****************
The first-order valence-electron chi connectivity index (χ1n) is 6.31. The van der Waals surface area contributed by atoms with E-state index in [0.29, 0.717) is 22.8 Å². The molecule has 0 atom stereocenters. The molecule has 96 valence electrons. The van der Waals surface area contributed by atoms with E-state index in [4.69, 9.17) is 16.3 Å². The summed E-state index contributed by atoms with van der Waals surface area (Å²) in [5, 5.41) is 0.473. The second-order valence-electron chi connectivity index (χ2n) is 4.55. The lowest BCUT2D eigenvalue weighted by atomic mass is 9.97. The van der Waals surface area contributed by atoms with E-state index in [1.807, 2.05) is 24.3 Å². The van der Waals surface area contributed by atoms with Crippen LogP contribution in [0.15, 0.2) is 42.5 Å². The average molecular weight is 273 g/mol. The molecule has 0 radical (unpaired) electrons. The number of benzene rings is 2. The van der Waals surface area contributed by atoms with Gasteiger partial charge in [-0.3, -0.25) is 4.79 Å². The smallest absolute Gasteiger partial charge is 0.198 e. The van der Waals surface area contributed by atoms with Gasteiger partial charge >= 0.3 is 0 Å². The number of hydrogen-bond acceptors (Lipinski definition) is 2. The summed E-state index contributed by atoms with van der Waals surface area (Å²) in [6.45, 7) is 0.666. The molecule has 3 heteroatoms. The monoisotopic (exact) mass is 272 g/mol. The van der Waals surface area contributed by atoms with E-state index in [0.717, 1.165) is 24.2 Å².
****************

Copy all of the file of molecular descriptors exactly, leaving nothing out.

The first-order valence-electron chi connectivity index (χ1n) is 6.31. The van der Waals surface area contributed by atoms with E-state index in [0.29, 0.717) is 22.8 Å². The molecule has 0 atom stereocenters. The molecule has 96 valence electrons. The van der Waals surface area contributed by atoms with E-state index in [4.69, 9.17) is 16.3 Å². The summed E-state index contributed by atoms with van der Waals surface area (Å²) in [5, 5.41) is 0.473. The second-order valence-electron chi connectivity index (χ2n) is 4.55. The lowest BCUT2D eigenvalue weighted by atomic mass is 9.97. The van der Waals surface area contributed by atoms with E-state index in [1.807, 2.05) is 24.3 Å². The van der Waals surface area contributed by atoms with Crippen LogP contribution in [0.15, 0.2) is 42.5 Å². The average molecular weight is 273 g/mol. The molecule has 0 radical (unpaired) electrons. The number of benzene rings is 2. The van der Waals surface area contributed by atoms with Gasteiger partial charge in [-0.3, -0.25) is 4.79 Å². The smallest absolute Gasteiger partial charge is 0.198 e. The van der Waals surface area contributed by atoms with Gasteiger partial charge >= 0.3 is 0 Å². The number of hydrogen-bond acceptors (Lipinski definition) is 2. The summed E-state index contributed by atoms with van der Waals surface area (Å²) in [6.45, 7) is 0.666. The molecule has 3 heteroatoms. The monoisotopic (exact) mass is 272 g/mol. The van der Waals surface area contributed by atoms with E-state index in [0.717, 1.165) is 24.2 Å².